Saturday, August 22, 2015

The Stradivarius Syndrome

I don’t watch much network television.  I do, however, have my few guilty pleasures that I record and watch later.  One of those is Shark Tank.  I come from an entrepreneurial family so I love to evaluate the opportunities presented and have bought some of the products pitched on the show.  Today, the episode included a pitch by a father/son team for a guitar with a folding neck.  I immediately called my son in to watch with us since he is a musician and has been obsessed with guitars since age two.  

A couple of the sharks ended up making an offer which the team refused.  It was a licensing deal where they would sell the patented hinge to the established guitar manufacturers.  The father would have had to give up 51% control of the company, however, and so he didn’t accept.  I asked Benjamin if this guitar was on the market anywhere.  He wasn’t sure and he questioned the practicality since the guitar sounded out of tune before and after they folded it (I couldn’t tell) and that folding guitar strings is like folding a paperclip back/forth – not good.  But what inspired me today was the rest of our conversation.  He said plainly, “The guitar industry sucks.”  He went on to explain that the guitar industry is built on tradition so innovation is not valued.  Even if a guitar is designed to address say, the problem with reaching the frets easily, musicians are skeptical.  Apparently, Gibson built such a guitar for a few years, sold the heck out of it, and then discontinued it.  Maybe they are creating scarcity.  Benjamin said the most expensive guitars are the replicas of the older designs.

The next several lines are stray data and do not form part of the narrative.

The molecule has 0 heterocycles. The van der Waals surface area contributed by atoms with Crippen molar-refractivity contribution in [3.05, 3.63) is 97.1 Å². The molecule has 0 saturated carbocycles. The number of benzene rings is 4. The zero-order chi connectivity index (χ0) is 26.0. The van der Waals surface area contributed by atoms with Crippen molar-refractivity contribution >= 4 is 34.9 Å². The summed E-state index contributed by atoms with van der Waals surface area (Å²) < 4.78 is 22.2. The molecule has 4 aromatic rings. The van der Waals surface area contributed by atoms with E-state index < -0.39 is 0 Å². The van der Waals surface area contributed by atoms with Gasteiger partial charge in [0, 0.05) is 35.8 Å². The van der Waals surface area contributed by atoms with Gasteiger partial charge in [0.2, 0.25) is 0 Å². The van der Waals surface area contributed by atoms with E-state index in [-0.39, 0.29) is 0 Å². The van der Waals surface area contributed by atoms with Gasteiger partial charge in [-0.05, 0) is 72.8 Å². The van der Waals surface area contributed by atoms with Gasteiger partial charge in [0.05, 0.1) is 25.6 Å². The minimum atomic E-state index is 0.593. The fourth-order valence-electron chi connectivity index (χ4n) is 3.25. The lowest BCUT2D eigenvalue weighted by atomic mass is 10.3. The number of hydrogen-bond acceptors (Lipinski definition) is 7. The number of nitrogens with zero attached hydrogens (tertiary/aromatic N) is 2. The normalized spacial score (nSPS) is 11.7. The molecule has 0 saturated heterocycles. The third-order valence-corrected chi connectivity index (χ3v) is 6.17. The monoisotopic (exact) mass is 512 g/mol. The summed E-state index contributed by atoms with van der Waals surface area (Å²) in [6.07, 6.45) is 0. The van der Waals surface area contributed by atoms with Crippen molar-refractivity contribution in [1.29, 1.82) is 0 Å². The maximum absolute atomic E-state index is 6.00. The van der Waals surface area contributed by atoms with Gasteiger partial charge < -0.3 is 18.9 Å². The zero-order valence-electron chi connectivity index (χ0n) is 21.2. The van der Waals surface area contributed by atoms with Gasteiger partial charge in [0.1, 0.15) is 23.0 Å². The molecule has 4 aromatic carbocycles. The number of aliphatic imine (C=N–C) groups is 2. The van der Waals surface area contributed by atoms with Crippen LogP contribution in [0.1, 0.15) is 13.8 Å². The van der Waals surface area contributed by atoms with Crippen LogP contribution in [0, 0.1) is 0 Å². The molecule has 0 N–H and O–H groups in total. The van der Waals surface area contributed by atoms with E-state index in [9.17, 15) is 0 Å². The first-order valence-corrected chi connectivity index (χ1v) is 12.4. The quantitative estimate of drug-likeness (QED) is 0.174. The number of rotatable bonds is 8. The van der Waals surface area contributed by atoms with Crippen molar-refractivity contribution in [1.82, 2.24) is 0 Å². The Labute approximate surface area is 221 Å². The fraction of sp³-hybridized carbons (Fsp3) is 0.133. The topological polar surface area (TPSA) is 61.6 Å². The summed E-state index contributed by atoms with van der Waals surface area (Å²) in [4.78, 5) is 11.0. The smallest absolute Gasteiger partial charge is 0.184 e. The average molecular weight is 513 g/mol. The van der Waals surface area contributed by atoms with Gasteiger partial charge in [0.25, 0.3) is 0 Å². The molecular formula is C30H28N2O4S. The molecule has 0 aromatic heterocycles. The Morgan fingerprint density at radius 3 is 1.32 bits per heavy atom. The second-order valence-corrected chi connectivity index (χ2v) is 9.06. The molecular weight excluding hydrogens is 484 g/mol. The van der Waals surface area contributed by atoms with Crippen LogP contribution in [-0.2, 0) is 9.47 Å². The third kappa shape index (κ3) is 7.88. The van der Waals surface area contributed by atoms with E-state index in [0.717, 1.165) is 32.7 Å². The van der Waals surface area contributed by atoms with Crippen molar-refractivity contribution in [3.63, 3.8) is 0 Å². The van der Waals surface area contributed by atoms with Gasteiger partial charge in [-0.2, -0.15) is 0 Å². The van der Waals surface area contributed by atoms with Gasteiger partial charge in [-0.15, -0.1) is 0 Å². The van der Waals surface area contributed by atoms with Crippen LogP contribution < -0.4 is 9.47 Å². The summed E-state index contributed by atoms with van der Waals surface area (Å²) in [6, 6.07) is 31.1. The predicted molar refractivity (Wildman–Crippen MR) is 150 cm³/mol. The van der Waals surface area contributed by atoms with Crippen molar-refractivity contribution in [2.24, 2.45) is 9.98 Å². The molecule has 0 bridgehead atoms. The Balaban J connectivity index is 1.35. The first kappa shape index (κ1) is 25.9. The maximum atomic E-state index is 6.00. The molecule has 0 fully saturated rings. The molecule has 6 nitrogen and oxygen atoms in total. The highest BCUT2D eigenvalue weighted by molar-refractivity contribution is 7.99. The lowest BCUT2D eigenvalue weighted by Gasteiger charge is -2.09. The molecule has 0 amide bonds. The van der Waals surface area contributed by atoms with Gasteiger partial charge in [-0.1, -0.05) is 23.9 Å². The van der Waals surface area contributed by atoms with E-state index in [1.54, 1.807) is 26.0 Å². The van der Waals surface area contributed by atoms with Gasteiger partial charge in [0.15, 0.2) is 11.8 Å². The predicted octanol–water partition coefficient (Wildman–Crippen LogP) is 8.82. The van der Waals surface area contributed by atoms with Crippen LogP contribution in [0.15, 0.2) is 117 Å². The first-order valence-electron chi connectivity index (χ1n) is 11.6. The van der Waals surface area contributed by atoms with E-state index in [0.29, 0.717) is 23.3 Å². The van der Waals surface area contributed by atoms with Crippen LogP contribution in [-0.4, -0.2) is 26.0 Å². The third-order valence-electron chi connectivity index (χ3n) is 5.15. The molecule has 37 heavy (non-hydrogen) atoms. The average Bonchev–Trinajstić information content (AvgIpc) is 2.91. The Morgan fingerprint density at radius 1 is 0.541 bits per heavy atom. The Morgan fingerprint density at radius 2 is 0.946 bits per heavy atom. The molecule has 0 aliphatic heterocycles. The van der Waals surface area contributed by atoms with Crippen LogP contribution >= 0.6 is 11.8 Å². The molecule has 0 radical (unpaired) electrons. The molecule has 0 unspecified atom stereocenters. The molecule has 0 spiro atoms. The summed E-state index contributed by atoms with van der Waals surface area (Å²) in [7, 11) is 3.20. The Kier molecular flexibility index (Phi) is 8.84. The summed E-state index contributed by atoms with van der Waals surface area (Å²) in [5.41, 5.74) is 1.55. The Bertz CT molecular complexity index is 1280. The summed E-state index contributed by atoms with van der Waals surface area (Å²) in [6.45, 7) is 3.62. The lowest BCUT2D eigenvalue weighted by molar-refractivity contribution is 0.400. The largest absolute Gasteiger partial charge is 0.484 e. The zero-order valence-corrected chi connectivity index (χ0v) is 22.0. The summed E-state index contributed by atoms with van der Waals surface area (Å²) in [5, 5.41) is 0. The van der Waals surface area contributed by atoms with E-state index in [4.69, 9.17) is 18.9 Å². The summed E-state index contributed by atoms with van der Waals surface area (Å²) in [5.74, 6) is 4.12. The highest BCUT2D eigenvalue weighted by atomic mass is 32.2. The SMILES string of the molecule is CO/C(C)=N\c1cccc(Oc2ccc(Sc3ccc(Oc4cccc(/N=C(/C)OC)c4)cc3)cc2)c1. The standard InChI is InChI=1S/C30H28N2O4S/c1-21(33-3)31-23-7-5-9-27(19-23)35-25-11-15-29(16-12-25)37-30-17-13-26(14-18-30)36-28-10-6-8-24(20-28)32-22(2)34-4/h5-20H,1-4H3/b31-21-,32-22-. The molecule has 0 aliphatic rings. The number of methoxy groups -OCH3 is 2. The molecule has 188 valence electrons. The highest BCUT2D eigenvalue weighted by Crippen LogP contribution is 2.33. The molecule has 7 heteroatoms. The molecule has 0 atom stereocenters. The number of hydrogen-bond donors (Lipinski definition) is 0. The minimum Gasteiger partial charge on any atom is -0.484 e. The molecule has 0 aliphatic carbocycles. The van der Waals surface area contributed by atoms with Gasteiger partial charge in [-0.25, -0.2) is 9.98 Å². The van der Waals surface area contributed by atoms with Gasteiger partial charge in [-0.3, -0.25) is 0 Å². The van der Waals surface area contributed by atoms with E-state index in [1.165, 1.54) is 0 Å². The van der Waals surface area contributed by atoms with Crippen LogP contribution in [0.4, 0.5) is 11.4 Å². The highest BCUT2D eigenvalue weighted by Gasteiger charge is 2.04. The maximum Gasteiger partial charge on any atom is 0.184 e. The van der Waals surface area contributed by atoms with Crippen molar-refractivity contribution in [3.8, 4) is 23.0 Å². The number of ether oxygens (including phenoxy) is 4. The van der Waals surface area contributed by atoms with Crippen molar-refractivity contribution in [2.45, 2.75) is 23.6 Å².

This made me think about scotch.  I know what you’re thinking – where’s the Jesus?  Stay with me.  At one time, I really enjoyed drinking scotch.  If you are a scotch drinker, my favorite was Oban, one of the smallest distilleries in Scotland, started in 1794.  When I drank Oban, I expected it to taste consistently the same year after year.  As a consumer, I would have probably stopped buying Oban if they did anything “innovative” with their product.  So it is with guitars, apparently.  Everything about the way guitars are made produces a very unique sound: whether the neck is glued on or screwed on; whether the wood is solid or composite; whether there are three springs or five springs on the bridge, etc.  [I know more than I really want to know about guitars but I totally support my son in his passion.]  As I listened to my son, I understood that so much of the value comes from consistency and not innovation.  The car industry is built on innovation but not guitars or scotch.  I named it the Stradivarius Syndrome – that unless it’s done exactly the same way it’s always been done, it’s not worthy.